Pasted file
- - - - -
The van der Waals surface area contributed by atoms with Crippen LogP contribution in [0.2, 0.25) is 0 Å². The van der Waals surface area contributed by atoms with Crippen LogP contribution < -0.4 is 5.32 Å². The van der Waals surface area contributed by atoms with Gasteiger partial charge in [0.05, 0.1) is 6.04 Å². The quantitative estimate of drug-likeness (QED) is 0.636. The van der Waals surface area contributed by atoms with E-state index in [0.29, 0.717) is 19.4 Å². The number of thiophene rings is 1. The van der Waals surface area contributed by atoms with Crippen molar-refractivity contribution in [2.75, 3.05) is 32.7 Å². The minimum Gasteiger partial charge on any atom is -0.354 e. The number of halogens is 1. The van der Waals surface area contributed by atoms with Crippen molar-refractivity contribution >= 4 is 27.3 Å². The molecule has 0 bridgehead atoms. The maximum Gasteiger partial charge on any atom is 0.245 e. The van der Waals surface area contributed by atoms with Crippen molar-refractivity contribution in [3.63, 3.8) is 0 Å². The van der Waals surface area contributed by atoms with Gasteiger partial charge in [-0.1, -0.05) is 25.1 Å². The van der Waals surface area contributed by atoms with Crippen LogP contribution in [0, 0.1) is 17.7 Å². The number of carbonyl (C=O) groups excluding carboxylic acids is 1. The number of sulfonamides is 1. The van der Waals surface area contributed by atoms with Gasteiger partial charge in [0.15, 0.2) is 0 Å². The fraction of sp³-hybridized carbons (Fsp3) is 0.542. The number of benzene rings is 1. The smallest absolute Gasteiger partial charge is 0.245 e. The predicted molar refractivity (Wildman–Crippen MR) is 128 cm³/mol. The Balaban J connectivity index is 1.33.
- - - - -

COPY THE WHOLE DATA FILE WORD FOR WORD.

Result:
The van der Waals surface area contributed by atoms with Crippen LogP contribution in [0.2, 0.25) is 0 Å². The van der Waals surface area contributed by atoms with Crippen LogP contribution < -0.4 is 5.32 Å². The van der Waals surface area contributed by atoms with Gasteiger partial charge in [0.05, 0.1) is 6.04 Å². The quantitative estimate of drug-likeness (QED) is 0.636. The van der Waals surface area contributed by atoms with E-state index in [0.29, 0.717) is 19.4 Å². The number of thiophene rings is 1. The van der Waals surface area contributed by atoms with Crippen molar-refractivity contribution in [2.75, 3.05) is 32.7 Å². The minimum Gasteiger partial charge on any atom is -0.354 e. The number of halogens is 1. The van der Waals surface area contributed by atoms with Crippen molar-refractivity contribution >= 4 is 27.3 Å². The molecule has 0 bridgehead atoms. The maximum Gasteiger partial charge on any atom is 0.245 e. The van der Waals surface area contributed by atoms with Crippen molar-refractivity contribution in [3.63, 3.8) is 0 Å². The van der Waals surface area contributed by atoms with Gasteiger partial charge in [-0.1, -0.05) is 25.1 Å². The van der Waals surface area contributed by atoms with Crippen LogP contribution in [0, 0.1) is 17.7 Å². The number of carbonyl (C=O) groups excluding carboxylic acids is 1. The number of sulfonamides is 1. The van der Waals surface area contributed by atoms with Gasteiger partial charge in [0.15, 0.2) is 0 Å². The fraction of sp³-hybridized carbons (Fsp3) is 0.542. The number of benzene rings is 1. The smallest absolute Gasteiger partial charge is 0.245 e. The predicted molar refractivity (Wildman–Crippen MR) is 128 cm³/mol. The Balaban J connectivity index is 1.33.